**[If the patent issues it will then be too late to petition that the failure to file that notice was unintentional, ergo, patent invalid.]

  16. 9

    It may not have been misleading, unless you did not intend not to misunderinterpret none of the following:

    It is an incorrect statement of law as phrased. The request of non-publication does not invalidate the patent.

    A positive assertion of the law is as follows:
    Filing a non-publication request keeps your application from publishing, until you decide file abroad in which case your app goes abandoned (unless you notify the Office within 45 days …) – See 1.213 MPEP.

    The MPEP is syllogistically flawless, its errors non-existent and it is spared from all tautology.

  17. 8

    Re the above off-topic discussion of why a relatively small percentage of U.S. applicants request non-publication of their application [which invalidates their patent unless they give up trying for any foreign patent rights [where it would get published]]: Besides the two reasons noted above, some individual inventors do it just for the small cost savings.
    The pending pantent reform legislation would close this limited publication escape option for such U.S.-only filings. [It was added by a compromise amendment to the 1999 AIPA legislation at the insistence of a small inventor representative.]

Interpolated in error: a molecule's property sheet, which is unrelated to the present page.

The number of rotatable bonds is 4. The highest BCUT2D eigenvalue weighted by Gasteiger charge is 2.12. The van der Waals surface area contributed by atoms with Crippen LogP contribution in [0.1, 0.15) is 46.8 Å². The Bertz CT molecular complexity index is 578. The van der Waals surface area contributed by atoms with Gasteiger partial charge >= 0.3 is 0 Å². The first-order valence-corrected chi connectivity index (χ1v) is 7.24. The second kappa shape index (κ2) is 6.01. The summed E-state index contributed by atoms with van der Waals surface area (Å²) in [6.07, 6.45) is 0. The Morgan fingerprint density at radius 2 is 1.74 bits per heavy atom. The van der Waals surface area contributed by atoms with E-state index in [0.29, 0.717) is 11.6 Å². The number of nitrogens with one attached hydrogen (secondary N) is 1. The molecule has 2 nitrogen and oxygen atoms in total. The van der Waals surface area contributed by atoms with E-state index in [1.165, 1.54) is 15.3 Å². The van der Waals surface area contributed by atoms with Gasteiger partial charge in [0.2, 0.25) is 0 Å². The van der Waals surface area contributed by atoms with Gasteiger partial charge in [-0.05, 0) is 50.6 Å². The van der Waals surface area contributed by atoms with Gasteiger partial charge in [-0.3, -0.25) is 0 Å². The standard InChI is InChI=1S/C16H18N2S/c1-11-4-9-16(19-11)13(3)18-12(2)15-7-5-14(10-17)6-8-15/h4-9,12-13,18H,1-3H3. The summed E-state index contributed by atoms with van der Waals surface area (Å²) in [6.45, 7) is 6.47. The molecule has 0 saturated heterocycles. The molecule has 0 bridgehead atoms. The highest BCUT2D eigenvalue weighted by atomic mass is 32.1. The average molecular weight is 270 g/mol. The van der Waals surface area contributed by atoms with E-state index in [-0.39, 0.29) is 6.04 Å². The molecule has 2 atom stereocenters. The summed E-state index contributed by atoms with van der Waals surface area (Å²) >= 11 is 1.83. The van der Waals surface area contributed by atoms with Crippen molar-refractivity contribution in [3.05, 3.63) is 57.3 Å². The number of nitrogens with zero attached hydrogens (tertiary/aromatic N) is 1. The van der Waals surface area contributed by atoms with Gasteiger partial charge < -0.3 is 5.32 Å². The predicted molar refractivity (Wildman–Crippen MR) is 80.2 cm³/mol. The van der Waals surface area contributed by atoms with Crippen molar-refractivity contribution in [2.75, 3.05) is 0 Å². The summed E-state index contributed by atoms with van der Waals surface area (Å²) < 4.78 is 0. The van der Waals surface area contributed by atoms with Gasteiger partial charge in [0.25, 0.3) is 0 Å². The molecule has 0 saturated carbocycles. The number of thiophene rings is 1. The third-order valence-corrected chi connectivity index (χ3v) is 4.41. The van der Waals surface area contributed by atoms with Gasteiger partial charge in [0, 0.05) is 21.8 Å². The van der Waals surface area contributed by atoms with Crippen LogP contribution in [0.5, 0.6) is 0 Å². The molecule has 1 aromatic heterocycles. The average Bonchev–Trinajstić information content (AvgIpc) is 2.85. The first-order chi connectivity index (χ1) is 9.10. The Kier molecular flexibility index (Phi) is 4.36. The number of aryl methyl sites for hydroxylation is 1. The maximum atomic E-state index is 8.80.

18. 7

    Thanks for your comments, Mr. Inoye.
    Since local District Court rules for patent cases are spreading, it would make for an interesting academic study to see if they actually reduce litigation costs. [That is the aspect of it most of interest to the clients who pay for all of it, not just the benefits to to the Judges, albiet faster and easier case disposals can benefit both.]
    [Personally, I think much earlier decisions on S.J. motions for invalidity are needed for some troll suits for that reason, but I doubt if many of these local rules, or the CAFC, will be of much help for that?]

  19. 6

    This article starts out with the flawed assumption that Patent Local Rules of the type that the Northern District of Illinois is considering are favorable to patentees and will attract more patent cases.